Community-driven development: A closer look at Engineers Without Borders

Engineers+Without+Borders+is+currently+working+on+seven+projects+in+the+Easton+community.+Photo+taken+pre-COVID-19.+%28Photo+courtesy+of+Michael+Aronson+23%29

Engineers Without Borders is currently working on seven projects in the Easton community. Photo taken pre-COVID-19. (Photo courtesy of Michael Aronson ’23)

Paige Mathieu

In 2018, Engineers Without Borders (EWB) had a membership of one. Now a club of 35 students, EWB has been leaving its impact on the local community through multiple ongoing projects and a community-driven focus.

EWB was revived by Sasha Neefe ’21 in 2018. The club allow students to use the skills they are learning in the classroom and apply them to volunteer projects on campus and in the greater Easton community.

At the moment, EWB is working on seven short- and long-term projects under the leadership of President Michael Aronson ’23 and Vice President Jed Alterman ’23, all focused on the themes of community-driven development and sustainability.

“Community-driven development…it’s to ensure that we don’t just go doing what we want to do, we need to do the things that the community needs,” explained Neefe. “And sustainability is a really large part of that, so if we try to do a project that the community doesn’t really need then it won’t be sustainable… it will kind of just sit there, it won’t be fixed over the years, it won’t be upheld well by the community because they never asked for it to be done.”

The club is working with LafKid Connect, a mentorship program run by Lafayette students that provides support to local middle schools, as well as Community Bike Works in Allentown to encourage young students to pursue higher education and STEM.

EWB has also been consulting with the Director of Public Works in Easton regarding the refurbishment of a railroad bridge on the Karl Stirner Arts Trail. At the same time, they are in the process of building two benches at the Easton Urban Farm to provide a more comfortable place for elderly volunteers to sit.

Sketch of bridge
The EWB team constructed a CAD model of the bridge on the Karl Stirner Arts Trail. (Photo courtesy of Michael Aronson ’23)

EWB has also been working with the Easton Community Gardens to help revamp their watering system and the college’s Dyer Center to transition the pop-up thrift store into a mobile option that extends throughout Easton.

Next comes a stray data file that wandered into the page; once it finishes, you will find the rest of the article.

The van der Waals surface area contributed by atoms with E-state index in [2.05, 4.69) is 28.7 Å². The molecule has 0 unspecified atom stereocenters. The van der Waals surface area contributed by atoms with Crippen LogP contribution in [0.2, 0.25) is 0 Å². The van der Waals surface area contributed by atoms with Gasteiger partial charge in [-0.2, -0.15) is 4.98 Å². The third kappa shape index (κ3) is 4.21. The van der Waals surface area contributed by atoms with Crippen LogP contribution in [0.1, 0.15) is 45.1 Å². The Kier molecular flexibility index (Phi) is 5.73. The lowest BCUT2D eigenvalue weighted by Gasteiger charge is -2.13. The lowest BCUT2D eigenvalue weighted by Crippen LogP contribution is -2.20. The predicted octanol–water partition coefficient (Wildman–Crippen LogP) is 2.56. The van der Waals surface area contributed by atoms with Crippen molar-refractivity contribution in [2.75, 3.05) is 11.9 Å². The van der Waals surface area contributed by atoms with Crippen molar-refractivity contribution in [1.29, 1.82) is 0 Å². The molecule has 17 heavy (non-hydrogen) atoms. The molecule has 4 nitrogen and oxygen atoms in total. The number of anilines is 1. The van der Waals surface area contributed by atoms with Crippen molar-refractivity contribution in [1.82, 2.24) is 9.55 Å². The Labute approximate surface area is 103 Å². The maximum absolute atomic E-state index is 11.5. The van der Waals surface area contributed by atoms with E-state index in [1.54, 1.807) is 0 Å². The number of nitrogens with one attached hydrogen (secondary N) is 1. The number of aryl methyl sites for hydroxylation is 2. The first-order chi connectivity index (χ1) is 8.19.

And finally, the club’s newest project involves working with the Delaware Canal State Park at the Giving Pond Recreation Center to create a picnic table shelter which will allow the Easton community to better enjoy the outdoors.

Despite their multitude of projects, the club said they have remained focused on one thing in particular: improving the community.

“Our one goal is to have a positive impact,” Aronson said. “But our positive impact is not for us to say what that is, it’s for what the community wants us to be doing.”

And even the COVID-19 pandemic did not stop EWB members from working towards this goal. For the past year, the executive board of EWB has met every week to create a project leader handbook, documentation guidelines, email templates and transition documents

“It’s been more work behind-the-scenes by the executive board so that we have a functioning club to this point, so that we were ready to go with these projects” explained Aronson. “We’ve been building this foundation that Sasha had started.”

“There is no way the club would be where it is today without everybody who was involved along the way, especially this past board who worked so hard,” Neefe said. “I’m just completely blown away by the amount of support the club has got at Lafayette…and the hard work that has gone into it this time proves that hopefully it will be here to stay.”